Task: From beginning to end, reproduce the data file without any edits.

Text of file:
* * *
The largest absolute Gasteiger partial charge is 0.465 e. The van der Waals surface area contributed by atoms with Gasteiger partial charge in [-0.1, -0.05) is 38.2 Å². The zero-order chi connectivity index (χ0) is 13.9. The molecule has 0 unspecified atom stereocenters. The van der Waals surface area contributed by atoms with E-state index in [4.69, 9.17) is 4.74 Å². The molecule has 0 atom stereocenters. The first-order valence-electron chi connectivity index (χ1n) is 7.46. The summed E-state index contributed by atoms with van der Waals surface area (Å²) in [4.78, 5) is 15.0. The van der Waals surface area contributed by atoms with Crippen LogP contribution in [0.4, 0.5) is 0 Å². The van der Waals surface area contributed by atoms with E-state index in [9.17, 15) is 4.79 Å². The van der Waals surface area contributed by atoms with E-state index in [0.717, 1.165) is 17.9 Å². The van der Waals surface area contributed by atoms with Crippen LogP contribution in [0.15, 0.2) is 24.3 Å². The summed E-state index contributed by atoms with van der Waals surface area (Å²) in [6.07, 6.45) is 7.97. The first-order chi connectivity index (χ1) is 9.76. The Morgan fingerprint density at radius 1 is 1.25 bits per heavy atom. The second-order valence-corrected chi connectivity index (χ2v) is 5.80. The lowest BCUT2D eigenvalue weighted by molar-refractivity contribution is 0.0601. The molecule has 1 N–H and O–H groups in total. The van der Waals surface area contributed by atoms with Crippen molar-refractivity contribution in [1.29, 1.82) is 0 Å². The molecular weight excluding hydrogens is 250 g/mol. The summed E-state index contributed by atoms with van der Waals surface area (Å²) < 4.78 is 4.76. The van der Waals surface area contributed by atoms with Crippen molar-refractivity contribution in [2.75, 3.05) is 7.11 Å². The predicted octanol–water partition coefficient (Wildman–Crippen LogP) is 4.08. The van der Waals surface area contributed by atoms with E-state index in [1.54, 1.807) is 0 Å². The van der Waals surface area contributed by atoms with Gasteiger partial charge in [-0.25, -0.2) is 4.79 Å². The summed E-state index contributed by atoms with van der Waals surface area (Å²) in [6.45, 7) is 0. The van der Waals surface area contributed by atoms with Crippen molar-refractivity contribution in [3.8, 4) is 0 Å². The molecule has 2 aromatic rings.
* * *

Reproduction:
The largest absolute Gasteiger partial charge is 0.465 e. The van der Waals surface area contributed by atoms with Gasteiger partial charge in [-0.1, -0.05) is 38.2 Å². The zero-order chi connectivity index (χ0) is 13.9. The molecule has 0 unspecified atom stereocenters. The van der Waals surface area contributed by atoms with E-state index in [4.69, 9.17) is 4.74 Å². The molecule has 0 atom stereocenters. The first-order valence-electron chi connectivity index (χ1n) is 7.46. The summed E-state index contributed by atoms with van der Waals surface area (Å²) in [4.78, 5) is 15.0. The van der Waals surface area contributed by atoms with Crippen LogP contribution in [0.4, 0.5) is 0 Å². The van der Waals surface area contributed by atoms with E-state index in [9.17, 15) is 4.79 Å². The van der Waals surface area contributed by atoms with E-state index in [0.717, 1.165) is 17.9 Å². The van der Waals surface area contributed by atoms with Crippen LogP contribution in [0.15, 0.2) is 24.3 Å². The summed E-state index contributed by atoms with van der Waals surface area (Å²) in [6.07, 6.45) is 7.97. The first-order chi connectivity index (χ1) is 9.76. The Morgan fingerprint density at radius 1 is 1.25 bits per heavy atom. The second-order valence-corrected chi connectivity index (χ2v) is 5.80. The lowest BCUT2D eigenvalue weighted by molar-refractivity contribution is 0.0601. The molecule has 1 N–H and O–H groups in total. The van der Waals surface area contributed by atoms with Crippen molar-refractivity contribution in [1.29, 1.82) is 0 Å². The molecular weight excluding hydrogens is 250 g/mol. The summed E-state index contributed by atoms with van der Waals surface area (Å²) < 4.78 is 4.76. The van der Waals surface area contributed by atoms with Crippen molar-refractivity contribution in [2.75, 3.05) is 7.11 Å². The predicted octanol–water partition coefficient (Wildman–Crippen LogP) is 4.08. The van der Waals surface area contributed by atoms with E-state index in [1.54, 1.807) is 0 Å². The van der Waals surface area contributed by atoms with Gasteiger partial charge in [-0.25, -0.2) is 4.79 Å². The summed E-state index contributed by atoms with van der Waals surface area (Å²) in [6.45, 7) is 0. The van der Waals surface area contributed by atoms with Crippen molar-refractivity contribution in [3.8, 4) is 0 Å². The molecule has 2 aromatic rings.